The candidates were asked to name something they did and something they did not like about the person next to them. The answers were a series of jokes; playful joshing between men. Obama said, for instance, of Bill Richardson that he “doesn’t like the White Sox.” When it was John Edwards’ turn to say something about Hillary Clinton, he decided to joke about her jacket: “I don’t know about that coat.” Edwards’ tone wasn’t mean, but he came off sounding sexist. (Obama leapt to her defense this time, also commenting on the jacket.) “Women resent the fact that their appearance is commented on and male appearance is not,” Jamieson said about voters’ response to such incidents.
Trump has had the opportunity to learn that lesson for himself. While he generally breezed through the primary debates during this election, there was one moment where he was uncharacteristically at a loss for words, and almost humiliated on stage. In an interview with Rolling Stone before the debate, Trump said of his opponent Carly Fiorina:“Look at that face! Would anyone vote for that? Can you imagine that, the face of our next president?” During the debate, moderator Jake Tapper asked Fiorina about Trump’s disparaging comments. She calmly and forcefully responded to Tapper: “I think women all over this country heard very clearly what Mr. Trump said.”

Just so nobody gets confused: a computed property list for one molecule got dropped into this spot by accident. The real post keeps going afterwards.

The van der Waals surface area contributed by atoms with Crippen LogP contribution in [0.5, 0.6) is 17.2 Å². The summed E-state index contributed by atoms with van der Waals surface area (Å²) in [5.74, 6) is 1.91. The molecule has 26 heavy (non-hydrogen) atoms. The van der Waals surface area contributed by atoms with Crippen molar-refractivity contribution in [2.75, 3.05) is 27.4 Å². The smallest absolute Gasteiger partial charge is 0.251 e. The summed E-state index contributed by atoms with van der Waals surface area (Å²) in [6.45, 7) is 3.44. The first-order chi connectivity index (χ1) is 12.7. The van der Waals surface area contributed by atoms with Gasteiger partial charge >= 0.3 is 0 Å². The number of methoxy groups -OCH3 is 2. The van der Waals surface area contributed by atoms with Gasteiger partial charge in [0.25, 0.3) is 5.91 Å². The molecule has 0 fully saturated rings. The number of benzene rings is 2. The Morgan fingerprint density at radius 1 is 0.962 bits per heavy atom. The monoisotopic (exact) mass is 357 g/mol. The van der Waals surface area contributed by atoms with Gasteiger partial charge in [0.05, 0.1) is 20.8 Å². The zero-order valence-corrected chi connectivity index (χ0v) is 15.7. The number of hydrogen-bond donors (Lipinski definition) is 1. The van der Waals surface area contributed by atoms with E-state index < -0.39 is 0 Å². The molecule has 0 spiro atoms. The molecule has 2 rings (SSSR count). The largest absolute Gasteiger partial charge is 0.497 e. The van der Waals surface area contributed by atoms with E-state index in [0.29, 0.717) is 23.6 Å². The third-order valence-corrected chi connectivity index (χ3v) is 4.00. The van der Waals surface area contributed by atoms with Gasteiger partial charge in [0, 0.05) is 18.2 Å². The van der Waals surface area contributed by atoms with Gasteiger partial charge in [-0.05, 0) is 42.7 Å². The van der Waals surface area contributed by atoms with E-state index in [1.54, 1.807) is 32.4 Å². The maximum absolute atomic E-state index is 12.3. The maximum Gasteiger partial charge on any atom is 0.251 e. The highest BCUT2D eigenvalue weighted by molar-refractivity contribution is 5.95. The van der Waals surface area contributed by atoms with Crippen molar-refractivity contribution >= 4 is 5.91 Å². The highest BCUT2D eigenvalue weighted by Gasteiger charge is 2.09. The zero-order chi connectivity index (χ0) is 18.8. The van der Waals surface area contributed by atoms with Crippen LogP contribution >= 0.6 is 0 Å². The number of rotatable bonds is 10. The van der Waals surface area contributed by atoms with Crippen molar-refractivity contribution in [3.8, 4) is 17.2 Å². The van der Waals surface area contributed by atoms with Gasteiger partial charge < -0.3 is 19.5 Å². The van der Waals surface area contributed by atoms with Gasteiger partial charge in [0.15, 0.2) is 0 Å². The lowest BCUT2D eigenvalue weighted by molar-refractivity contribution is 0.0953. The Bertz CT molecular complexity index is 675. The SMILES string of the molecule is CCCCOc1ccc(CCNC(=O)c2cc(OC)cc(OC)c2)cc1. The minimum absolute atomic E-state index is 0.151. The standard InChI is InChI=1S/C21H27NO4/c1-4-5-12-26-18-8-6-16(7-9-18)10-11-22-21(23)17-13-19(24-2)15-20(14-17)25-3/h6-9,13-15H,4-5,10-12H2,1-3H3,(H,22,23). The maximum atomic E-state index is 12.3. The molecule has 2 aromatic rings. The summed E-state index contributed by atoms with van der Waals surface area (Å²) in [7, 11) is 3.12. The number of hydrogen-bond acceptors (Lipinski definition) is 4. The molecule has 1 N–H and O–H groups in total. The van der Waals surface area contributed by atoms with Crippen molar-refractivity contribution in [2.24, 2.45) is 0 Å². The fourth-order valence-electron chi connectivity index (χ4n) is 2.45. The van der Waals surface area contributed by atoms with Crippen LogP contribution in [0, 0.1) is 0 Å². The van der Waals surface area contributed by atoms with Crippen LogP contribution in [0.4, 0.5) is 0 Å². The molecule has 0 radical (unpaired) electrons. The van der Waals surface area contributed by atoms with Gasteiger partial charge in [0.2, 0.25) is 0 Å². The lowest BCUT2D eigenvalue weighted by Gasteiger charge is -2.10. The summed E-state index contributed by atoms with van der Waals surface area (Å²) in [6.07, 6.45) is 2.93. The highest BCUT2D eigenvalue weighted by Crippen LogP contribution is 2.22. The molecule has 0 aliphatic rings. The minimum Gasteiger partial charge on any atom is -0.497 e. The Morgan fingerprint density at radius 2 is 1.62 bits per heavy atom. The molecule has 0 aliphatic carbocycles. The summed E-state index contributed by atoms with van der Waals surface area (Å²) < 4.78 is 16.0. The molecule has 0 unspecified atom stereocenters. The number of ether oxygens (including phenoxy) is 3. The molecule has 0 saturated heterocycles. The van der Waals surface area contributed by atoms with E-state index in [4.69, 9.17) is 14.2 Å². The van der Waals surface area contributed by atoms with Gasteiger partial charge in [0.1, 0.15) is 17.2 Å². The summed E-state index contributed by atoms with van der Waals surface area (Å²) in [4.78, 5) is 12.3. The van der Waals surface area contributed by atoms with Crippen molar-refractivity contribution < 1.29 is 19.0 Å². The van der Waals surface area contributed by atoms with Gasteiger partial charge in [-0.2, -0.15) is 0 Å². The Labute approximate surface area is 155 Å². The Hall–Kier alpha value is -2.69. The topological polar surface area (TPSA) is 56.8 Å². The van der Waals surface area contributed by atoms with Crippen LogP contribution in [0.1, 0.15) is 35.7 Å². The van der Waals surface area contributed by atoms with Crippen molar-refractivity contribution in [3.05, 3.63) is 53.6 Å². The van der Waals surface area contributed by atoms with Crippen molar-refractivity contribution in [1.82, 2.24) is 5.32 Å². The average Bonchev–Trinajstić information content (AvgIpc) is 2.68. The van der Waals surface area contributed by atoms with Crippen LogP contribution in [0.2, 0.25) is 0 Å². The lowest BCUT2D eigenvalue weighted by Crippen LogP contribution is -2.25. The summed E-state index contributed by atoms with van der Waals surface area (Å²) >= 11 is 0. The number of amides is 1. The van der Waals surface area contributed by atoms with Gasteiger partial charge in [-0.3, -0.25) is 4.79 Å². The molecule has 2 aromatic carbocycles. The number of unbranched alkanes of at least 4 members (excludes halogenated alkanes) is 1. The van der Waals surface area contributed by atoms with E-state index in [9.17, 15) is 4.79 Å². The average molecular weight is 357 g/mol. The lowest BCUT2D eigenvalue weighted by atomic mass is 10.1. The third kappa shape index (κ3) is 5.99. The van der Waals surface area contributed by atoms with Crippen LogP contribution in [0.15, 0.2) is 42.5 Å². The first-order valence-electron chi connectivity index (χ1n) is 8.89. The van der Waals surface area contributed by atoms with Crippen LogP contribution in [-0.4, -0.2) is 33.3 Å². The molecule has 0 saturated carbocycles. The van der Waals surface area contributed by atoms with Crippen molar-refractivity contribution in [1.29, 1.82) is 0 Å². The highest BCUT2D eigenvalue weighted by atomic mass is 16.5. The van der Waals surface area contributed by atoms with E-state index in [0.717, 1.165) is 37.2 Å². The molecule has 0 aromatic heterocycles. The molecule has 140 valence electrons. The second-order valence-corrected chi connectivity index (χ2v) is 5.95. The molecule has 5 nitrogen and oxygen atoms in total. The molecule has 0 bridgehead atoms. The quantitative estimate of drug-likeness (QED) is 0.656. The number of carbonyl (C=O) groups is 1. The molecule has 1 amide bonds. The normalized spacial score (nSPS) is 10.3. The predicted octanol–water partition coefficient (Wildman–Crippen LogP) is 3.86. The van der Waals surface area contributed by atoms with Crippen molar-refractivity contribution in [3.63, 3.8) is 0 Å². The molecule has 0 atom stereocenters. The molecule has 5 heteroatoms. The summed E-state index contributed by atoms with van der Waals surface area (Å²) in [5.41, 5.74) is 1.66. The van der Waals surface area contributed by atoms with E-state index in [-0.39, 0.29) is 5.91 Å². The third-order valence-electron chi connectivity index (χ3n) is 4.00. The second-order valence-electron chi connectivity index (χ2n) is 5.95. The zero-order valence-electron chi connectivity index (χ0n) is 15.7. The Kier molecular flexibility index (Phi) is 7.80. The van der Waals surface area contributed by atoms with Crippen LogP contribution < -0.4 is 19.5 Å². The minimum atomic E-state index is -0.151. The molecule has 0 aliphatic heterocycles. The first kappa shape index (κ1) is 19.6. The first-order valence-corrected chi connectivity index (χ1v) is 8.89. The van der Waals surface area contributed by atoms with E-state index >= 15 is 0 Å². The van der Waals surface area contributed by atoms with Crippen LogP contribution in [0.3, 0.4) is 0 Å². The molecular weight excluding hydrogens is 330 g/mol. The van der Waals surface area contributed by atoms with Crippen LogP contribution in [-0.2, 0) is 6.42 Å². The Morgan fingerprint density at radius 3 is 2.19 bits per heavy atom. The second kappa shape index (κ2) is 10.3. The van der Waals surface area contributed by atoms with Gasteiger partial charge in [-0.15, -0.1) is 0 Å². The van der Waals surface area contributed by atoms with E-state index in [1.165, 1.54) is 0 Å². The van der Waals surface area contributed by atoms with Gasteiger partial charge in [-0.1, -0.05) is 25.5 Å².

When the camera cut to Trump, he was visibly flustered. After a couple of beats, he says: “I think she’s got a beautiful face and she’s a beautiful woman”—completely missing the point of the lesson that was just offered to him. “Those moves disadvantage the male dramatically,” Jamieson said. “Because women know that across time that’s been used to keep them out of the workforce, to deny them promotions: to fail to treat them like substantive professionals, and instead treat them as arm candy.”
While expectations for Clinton’s performance are glass-ceiling high, for Trump they are gilded-lobby low. Trump’s main challenge is to resist a bullying attack, which would appear heightened by the presence of a woman on stage.
Yet, if he launches such an offensive, his historically low support among women and unorthodox path to the nomination may be an inoculation against the kind of blowback that would normally fell a presidential candidate. After all, from the racist to the deceitful, none of his other unhinged statements have much dampened his support. If Trump does level a sexist attack at Clinton, it’s fair to wonder, who will end up more damaged in the aftermath: him, or her?